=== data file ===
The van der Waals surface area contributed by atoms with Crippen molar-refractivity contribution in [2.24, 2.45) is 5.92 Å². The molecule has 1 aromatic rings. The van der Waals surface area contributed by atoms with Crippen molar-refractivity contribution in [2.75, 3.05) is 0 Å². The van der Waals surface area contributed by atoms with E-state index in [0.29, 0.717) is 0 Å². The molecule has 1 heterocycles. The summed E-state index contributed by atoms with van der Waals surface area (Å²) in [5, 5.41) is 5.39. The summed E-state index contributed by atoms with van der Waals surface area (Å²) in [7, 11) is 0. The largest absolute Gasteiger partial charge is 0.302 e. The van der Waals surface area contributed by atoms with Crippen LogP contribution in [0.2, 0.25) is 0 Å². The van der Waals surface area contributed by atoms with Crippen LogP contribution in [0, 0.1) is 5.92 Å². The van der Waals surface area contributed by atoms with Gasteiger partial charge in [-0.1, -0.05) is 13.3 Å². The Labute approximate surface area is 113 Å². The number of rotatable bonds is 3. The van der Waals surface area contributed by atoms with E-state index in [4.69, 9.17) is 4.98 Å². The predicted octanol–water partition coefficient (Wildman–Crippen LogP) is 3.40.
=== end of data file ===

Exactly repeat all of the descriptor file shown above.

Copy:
The van der Waals surface area contributed by atoms with Crippen molar-refractivity contribution in [2.24, 2.45) is 5.92 Å². The molecule has 1 aromatic rings. The van der Waals surface area contributed by atoms with Crippen molar-refractivity contribution in [2.75, 3.05) is 0 Å². The van der Waals surface area contributed by atoms with E-state index in [0.29, 0.717) is 0 Å². The molecule has 1 heterocycles. The summed E-state index contributed by atoms with van der Waals surface area (Å²) in [5, 5.41) is 5.39. The summed E-state index contributed by atoms with van der Waals surface area (Å²) in [7, 11) is 0. The largest absolute Gasteiger partial charge is 0.302 e. The van der Waals surface area contributed by atoms with Crippen LogP contribution in [0.2, 0.25) is 0 Å². The van der Waals surface area contributed by atoms with Crippen LogP contribution in [0, 0.1) is 5.92 Å². The van der Waals surface area contributed by atoms with Gasteiger partial charge in [-0.1, -0.05) is 13.3 Å². The Labute approximate surface area is 113 Å². The number of rotatable bonds is 3. The van der Waals surface area contributed by atoms with E-state index in [4.69, 9.17) is 4.98 Å². The predicted octanol–water partition coefficient (Wildman–Crippen LogP) is 3.40.